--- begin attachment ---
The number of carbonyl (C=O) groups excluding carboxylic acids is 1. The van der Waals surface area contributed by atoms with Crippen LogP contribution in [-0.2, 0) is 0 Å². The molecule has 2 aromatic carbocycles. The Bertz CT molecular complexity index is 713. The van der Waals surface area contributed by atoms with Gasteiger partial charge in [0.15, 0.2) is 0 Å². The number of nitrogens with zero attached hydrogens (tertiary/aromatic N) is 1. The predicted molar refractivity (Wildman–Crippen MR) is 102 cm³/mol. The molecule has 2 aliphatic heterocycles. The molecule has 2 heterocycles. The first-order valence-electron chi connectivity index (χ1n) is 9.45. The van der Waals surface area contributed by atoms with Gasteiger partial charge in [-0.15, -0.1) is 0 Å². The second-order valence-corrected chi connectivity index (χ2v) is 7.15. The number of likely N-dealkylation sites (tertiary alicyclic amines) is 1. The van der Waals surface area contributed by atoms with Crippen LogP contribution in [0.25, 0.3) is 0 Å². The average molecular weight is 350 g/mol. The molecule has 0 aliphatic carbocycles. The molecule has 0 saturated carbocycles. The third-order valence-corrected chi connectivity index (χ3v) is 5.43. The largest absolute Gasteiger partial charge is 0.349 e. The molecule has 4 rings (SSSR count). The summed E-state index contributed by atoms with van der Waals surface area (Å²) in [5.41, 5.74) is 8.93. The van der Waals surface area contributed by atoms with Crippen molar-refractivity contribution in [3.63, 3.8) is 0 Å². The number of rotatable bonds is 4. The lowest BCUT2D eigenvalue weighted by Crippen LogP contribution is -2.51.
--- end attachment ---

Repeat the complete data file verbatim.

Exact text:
The number of carbonyl (C=O) groups excluding carboxylic acids is 1. The van der Waals surface area contributed by atoms with Crippen LogP contribution in [-0.2, 0) is 0 Å². The molecule has 2 aromatic carbocycles. The Bertz CT molecular complexity index is 713. The van der Waals surface area contributed by atoms with Gasteiger partial charge in [0.15, 0.2) is 0 Å². The number of nitrogens with zero attached hydrogens (tertiary/aromatic N) is 1. The predicted molar refractivity (Wildman–Crippen MR) is 102 cm³/mol. The molecule has 2 aliphatic heterocycles. The molecule has 2 heterocycles. The first-order valence-electron chi connectivity index (χ1n) is 9.45. The van der Waals surface area contributed by atoms with Gasteiger partial charge in [-0.15, -0.1) is 0 Å². The second-order valence-corrected chi connectivity index (χ2v) is 7.15. The number of likely N-dealkylation sites (tertiary alicyclic amines) is 1. The van der Waals surface area contributed by atoms with Crippen LogP contribution in [0.25, 0.3) is 0 Å². The average molecular weight is 350 g/mol. The molecule has 0 aliphatic carbocycles. The molecule has 0 saturated carbocycles. The third-order valence-corrected chi connectivity index (χ3v) is 5.43. The largest absolute Gasteiger partial charge is 0.349 e. The molecule has 4 rings (SSSR count). The summed E-state index contributed by atoms with van der Waals surface area (Å²) in [5.41, 5.74) is 8.93. The van der Waals surface area contributed by atoms with Crippen molar-refractivity contribution in [3.63, 3.8) is 0 Å². The number of rotatable bonds is 4. The lowest BCUT2D eigenvalue weighted by Crippen LogP contribution is -2.51.